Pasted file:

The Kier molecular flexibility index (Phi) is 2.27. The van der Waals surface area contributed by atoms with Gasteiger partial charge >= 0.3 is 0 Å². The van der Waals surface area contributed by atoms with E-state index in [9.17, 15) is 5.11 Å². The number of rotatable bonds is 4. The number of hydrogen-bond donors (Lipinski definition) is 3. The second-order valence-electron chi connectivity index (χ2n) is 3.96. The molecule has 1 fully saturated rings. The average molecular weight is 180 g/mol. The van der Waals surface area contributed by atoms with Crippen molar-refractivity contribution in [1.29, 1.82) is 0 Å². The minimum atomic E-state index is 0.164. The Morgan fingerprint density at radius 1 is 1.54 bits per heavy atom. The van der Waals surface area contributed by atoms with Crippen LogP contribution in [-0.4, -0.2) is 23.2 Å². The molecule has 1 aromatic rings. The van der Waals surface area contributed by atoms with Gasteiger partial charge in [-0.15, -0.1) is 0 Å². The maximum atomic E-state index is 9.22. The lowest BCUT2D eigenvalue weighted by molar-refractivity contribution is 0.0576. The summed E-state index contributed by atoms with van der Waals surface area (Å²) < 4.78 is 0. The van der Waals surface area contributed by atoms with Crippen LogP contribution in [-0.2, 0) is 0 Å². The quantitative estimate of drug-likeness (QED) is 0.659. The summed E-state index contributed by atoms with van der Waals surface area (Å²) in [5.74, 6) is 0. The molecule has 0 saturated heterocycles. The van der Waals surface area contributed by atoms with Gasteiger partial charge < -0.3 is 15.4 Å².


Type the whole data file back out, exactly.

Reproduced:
The Kier molecular flexibility index (Phi) is 2.27. The van der Waals surface area contributed by atoms with Gasteiger partial charge >= 0.3 is 0 Å². The van der Waals surface area contributed by atoms with E-state index in [9.17, 15) is 5.11 Å². The number of rotatable bonds is 4. The number of hydrogen-bond donors (Lipinski definition) is 3. The second-order valence-electron chi connectivity index (χ2n) is 3.96. The molecule has 1 fully saturated rings. The average molecular weight is 180 g/mol. The van der Waals surface area contributed by atoms with Crippen molar-refractivity contribution in [1.29, 1.82) is 0 Å². The minimum atomic E-state index is 0.164. The Morgan fingerprint density at radius 1 is 1.54 bits per heavy atom. The van der Waals surface area contributed by atoms with Crippen LogP contribution in [-0.4, -0.2) is 23.2 Å². The molecule has 1 aromatic rings. The van der Waals surface area contributed by atoms with Gasteiger partial charge in [-0.15, -0.1) is 0 Å². The maximum atomic E-state index is 9.22. The lowest BCUT2D eigenvalue weighted by molar-refractivity contribution is 0.0576. The summed E-state index contributed by atoms with van der Waals surface area (Å²) < 4.78 is 0. The van der Waals surface area contributed by atoms with Crippen LogP contribution in [-0.2, 0) is 0 Å². The quantitative estimate of drug-likeness (QED) is 0.659. The summed E-state index contributed by atoms with van der Waals surface area (Å²) in [5.74, 6) is 0. The molecule has 0 saturated heterocycles. The van der Waals surface area contributed by atoms with Gasteiger partial charge < -0.3 is 15.4 Å².